Middle East

What Great Friends

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What great allies we have in our quest nurture flourishing democracy in the Middle East!

From an article in the NY Times by Jane Perlez and David Rohde titled "Pakistan Rounds Up Musharraf’s Political Foes":

The government of Gen. Pervez Musharraf, the Pakistani president, making no concessions a day after seizing emergency powers, rounded up leading opposition figures and said Sunday that parliamentary elections could be delayed for as long as a year.

Police officers in Islamabad, Pakistan’s capital, stood outside a press club Sunday. Journalists vowed to resist the crackdown.

Security forces were reported to have detained about 500 opposition party figures, lawyers and human rights advocates on Sunday, and about a dozen privately owned television news stations remained off the air. International broadcasters, including the BBC and CNN, were also cut off.

The crackdown, announced late Saturday night after General Musharraf suspended the Constitution, was clearly aimed at preventing public demonstrations that political parties and lawyers were organizing for Monday.

“They are showing zero tolerance for protest,” said Athar Minallah, a lawyer and a former minister in the Musharraf government.

Another NY Times article by David Sanger and David Rohde is titled "U.S. Is Likely to Continue Aid to Pakistan."

From an article in The Sunday Times by Nick Fielding and Sarah Baxter titled "Saudi Arabia is hub of world terror":

[In Saudi Arabia King Abdullah] is regarded as a modest reformer who has cracked down on home-grown terrorism and loosened a few relatively minor restrictions on his subjects’ personal freedom.

With oil prices surging, Saudi Arabia is growing in prosperity and embracing some modern trappings. Bibles and crucifixes are still banned, but internet access is spreading...

Yet wealthy Saudis remain the chief financiers of worldwide terror networks...

Extremist clerics provide a stream of recruits to some of the world’s nastiest trouble spots.

An analysis by NBC News suggested that the Saudis make up 55% of foreign fighters in Iraq. They are also among the most uncompromising and militant.

Half the foreign fighters held by the US at Camp Cropper near Baghdad are Saudis. They are kept in yellow jumpsuits in a separate, windowless compound after they attempted to impose sharia on the other detainees and preached an extreme form of Wahhabist Islam.

In recent months, Saudi religious scholars have caused consternation in Iraq and Iran by issuing fatwas calling for the destruction of the great Shi’ite shrines in Najaf and Karbala in Iraq, some of which have already been bombed. And while prominent members of the ruling al-Saud dynasty regularly express their abhorrence of terrorism, leading figures within the kingdom who advocate extremism are tolerated.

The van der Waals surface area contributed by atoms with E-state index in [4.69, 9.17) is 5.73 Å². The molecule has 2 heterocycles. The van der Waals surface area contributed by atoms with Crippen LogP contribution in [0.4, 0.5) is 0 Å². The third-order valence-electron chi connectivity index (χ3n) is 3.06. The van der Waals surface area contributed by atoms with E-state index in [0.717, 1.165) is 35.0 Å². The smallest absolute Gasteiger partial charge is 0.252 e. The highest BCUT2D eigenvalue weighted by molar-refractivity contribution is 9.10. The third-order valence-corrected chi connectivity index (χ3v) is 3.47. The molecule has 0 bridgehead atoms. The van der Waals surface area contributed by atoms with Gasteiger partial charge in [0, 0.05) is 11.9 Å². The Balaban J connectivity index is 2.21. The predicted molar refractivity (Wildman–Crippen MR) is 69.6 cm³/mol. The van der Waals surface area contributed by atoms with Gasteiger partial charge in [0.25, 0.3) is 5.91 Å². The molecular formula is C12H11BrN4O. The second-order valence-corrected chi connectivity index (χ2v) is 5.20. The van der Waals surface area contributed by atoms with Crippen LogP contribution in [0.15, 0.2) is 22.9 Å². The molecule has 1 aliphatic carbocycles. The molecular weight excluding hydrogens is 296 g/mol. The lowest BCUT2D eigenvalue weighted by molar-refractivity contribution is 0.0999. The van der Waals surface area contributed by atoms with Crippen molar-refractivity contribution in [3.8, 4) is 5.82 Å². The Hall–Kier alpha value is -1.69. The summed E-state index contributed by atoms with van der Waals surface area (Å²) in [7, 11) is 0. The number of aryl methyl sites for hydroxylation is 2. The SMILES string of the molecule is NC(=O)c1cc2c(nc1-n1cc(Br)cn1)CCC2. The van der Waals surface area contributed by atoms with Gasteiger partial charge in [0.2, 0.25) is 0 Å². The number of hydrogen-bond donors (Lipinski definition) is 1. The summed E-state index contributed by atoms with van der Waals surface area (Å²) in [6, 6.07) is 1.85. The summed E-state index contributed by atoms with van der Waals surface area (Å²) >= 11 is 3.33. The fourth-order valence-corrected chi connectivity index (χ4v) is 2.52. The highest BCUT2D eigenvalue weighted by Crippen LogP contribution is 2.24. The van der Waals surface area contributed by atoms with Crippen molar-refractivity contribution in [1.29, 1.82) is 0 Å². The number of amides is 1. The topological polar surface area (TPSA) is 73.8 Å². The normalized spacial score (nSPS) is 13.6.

With friends like these...

Jerusalem Tolerance Museum Sparks Fight

From an article of the same title (subtitled "Even Unbuilt, Jerusalem Tolerance Museum at Center of Fight Between Jews and Muslims") by Matti Friedman on abcnews.com:

The Museum of Tolerance started off with good intentions, over $100 million in donations, an eye-catching design by architect Frank Gehry, a 2004 kickoff ceremony attended by Arnold Schwarzenegger, and a great piece of Jerusalem real estate.

But underneath that real estate, it turned out, there were Muslim graves. As a result, instead of bringing this contentious city's warring tribes together, the museum has sparked a fight with political, religious and historical dimensions between Muslims and Jews and all this before it has even been built.

Months of arbitration have ended in deadlock, the site is enclosed in aluminum walls, and the dispute is now before Israel's Supreme Court. Even if the court gives the go-ahead, however, the Museum of Tolerance could well remain permanently tainted by allegations of intolerance.

Kuwaiti Women Vote

From an AP story on MSNBC.com:

Kuwaiti women voted and ran as candidates for the first time Tuesday in a municipal election in the conservative country’s capital, but initial reports indicated not many women were casting ballots.

The vote to fill a seat in the city’s Municipal Council came almost a year after parliament passed a bill enfranchising women and enabling them to run for office. It was seen as a preview of how women might fare in the parliamentary elections due next year in this oil-rich state.

Women candidates were disadvantaged, both by prejudice and tradition, such as the fact that no female faces adorned the huge electoral posters plastered outside polling stations. It would be considered indecent for a woman candidate to advertise her face.

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